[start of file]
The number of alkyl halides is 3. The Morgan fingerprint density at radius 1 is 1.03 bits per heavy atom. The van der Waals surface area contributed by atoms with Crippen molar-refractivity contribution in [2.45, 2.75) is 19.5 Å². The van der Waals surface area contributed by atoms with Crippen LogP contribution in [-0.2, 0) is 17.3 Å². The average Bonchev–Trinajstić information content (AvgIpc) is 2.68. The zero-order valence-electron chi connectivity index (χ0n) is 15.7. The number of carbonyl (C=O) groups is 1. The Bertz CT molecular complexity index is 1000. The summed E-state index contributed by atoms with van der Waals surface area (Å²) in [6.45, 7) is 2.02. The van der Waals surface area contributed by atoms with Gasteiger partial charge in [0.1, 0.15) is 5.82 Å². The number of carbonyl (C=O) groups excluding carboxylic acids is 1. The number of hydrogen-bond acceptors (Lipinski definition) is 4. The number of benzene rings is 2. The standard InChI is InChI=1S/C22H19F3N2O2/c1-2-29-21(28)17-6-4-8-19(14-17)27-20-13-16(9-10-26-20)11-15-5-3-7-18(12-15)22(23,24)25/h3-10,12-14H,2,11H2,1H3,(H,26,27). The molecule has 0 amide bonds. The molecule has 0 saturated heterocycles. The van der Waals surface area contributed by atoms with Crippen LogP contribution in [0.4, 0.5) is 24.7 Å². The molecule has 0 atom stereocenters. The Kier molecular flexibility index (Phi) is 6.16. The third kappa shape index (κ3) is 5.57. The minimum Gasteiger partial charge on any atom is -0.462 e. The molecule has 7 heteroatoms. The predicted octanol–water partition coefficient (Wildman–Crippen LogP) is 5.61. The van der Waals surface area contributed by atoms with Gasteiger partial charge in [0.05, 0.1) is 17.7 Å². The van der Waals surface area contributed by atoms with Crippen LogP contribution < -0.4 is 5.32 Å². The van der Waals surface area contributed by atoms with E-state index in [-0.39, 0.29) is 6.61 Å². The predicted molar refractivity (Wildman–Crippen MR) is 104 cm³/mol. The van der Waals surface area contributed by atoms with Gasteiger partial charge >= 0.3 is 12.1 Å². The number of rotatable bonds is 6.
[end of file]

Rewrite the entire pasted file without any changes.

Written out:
The number of alkyl halides is 3. The Morgan fingerprint density at radius 1 is 1.03 bits per heavy atom. The van der Waals surface area contributed by atoms with Crippen molar-refractivity contribution in [2.45, 2.75) is 19.5 Å². The van der Waals surface area contributed by atoms with Crippen LogP contribution in [-0.2, 0) is 17.3 Å². The average Bonchev–Trinajstić information content (AvgIpc) is 2.68. The zero-order valence-electron chi connectivity index (χ0n) is 15.7. The number of carbonyl (C=O) groups is 1. The Bertz CT molecular complexity index is 1000. The summed E-state index contributed by atoms with van der Waals surface area (Å²) in [6.45, 7) is 2.02. The van der Waals surface area contributed by atoms with Gasteiger partial charge in [0.1, 0.15) is 5.82 Å². The number of carbonyl (C=O) groups excluding carboxylic acids is 1. The number of hydrogen-bond acceptors (Lipinski definition) is 4. The number of benzene rings is 2. The standard InChI is InChI=1S/C22H19F3N2O2/c1-2-29-21(28)17-6-4-8-19(14-17)27-20-13-16(9-10-26-20)11-15-5-3-7-18(12-15)22(23,24)25/h3-10,12-14H,2,11H2,1H3,(H,26,27). The molecule has 0 amide bonds. The molecule has 0 saturated heterocycles. The van der Waals surface area contributed by atoms with Crippen LogP contribution in [0.4, 0.5) is 24.7 Å². The molecule has 0 atom stereocenters. The Kier molecular flexibility index (Phi) is 6.16. The third kappa shape index (κ3) is 5.57. The minimum Gasteiger partial charge on any atom is -0.462 e. The molecule has 7 heteroatoms. The predicted octanol–water partition coefficient (Wildman–Crippen LogP) is 5.61. The van der Waals surface area contributed by atoms with Gasteiger partial charge in [0.05, 0.1) is 17.7 Å². The van der Waals surface area contributed by atoms with Crippen LogP contribution < -0.4 is 5.32 Å². The van der Waals surface area contributed by atoms with E-state index in [-0.39, 0.29) is 6.61 Å². The predicted molar refractivity (Wildman–Crippen MR) is 104 cm³/mol. The van der Waals surface area contributed by atoms with Gasteiger partial charge >= 0.3 is 12.1 Å². The number of rotatable bonds is 6.